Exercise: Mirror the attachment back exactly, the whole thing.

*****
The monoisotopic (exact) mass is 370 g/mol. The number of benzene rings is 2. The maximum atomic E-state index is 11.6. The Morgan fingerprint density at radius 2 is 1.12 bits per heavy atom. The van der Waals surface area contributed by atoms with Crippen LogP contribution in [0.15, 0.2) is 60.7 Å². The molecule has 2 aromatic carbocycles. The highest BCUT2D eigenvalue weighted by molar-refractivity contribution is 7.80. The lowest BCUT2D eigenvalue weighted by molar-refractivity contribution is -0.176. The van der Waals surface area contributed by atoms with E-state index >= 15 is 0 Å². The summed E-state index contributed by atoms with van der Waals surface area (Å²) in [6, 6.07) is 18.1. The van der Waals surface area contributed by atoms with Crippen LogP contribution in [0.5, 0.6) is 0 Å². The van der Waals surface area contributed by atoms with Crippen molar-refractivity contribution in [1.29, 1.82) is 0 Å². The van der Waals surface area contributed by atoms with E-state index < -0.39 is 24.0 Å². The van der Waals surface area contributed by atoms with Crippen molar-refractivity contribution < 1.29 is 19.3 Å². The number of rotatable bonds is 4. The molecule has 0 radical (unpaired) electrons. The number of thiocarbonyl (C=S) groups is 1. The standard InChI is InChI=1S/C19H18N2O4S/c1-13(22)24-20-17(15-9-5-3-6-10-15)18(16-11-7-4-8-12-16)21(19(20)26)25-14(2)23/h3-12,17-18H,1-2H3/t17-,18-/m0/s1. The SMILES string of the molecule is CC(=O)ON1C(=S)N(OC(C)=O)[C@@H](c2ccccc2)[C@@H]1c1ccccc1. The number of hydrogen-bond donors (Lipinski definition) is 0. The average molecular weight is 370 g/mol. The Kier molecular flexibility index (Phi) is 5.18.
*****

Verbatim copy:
The monoisotopic (exact) mass is 370 g/mol. The number of benzene rings is 2. The maximum atomic E-state index is 11.6. The Morgan fingerprint density at radius 2 is 1.12 bits per heavy atom. The van der Waals surface area contributed by atoms with Crippen LogP contribution in [0.15, 0.2) is 60.7 Å². The molecule has 2 aromatic carbocycles. The highest BCUT2D eigenvalue weighted by molar-refractivity contribution is 7.80. The lowest BCUT2D eigenvalue weighted by molar-refractivity contribution is -0.176. The van der Waals surface area contributed by atoms with E-state index >= 15 is 0 Å². The summed E-state index contributed by atoms with van der Waals surface area (Å²) in [6, 6.07) is 18.1. The van der Waals surface area contributed by atoms with Crippen LogP contribution in [0.5, 0.6) is 0 Å². The van der Waals surface area contributed by atoms with Crippen molar-refractivity contribution in [1.29, 1.82) is 0 Å². The van der Waals surface area contributed by atoms with E-state index < -0.39 is 24.0 Å². The van der Waals surface area contributed by atoms with Crippen molar-refractivity contribution < 1.29 is 19.3 Å². The number of rotatable bonds is 4. The molecule has 0 radical (unpaired) electrons. The number of thiocarbonyl (C=S) groups is 1. The standard InChI is InChI=1S/C19H18N2O4S/c1-13(22)24-20-17(15-9-5-3-6-10-15)18(16-11-7-4-8-12-16)21(19(20)26)25-14(2)23/h3-12,17-18H,1-2H3/t17-,18-/m0/s1. The SMILES string of the molecule is CC(=O)ON1C(=S)N(OC(C)=O)[C@@H](c2ccccc2)[C@@H]1c1ccccc1. The number of hydrogen-bond donors (Lipinski definition) is 0. The average molecular weight is 370 g/mol. The Kier molecular flexibility index (Phi) is 5.18.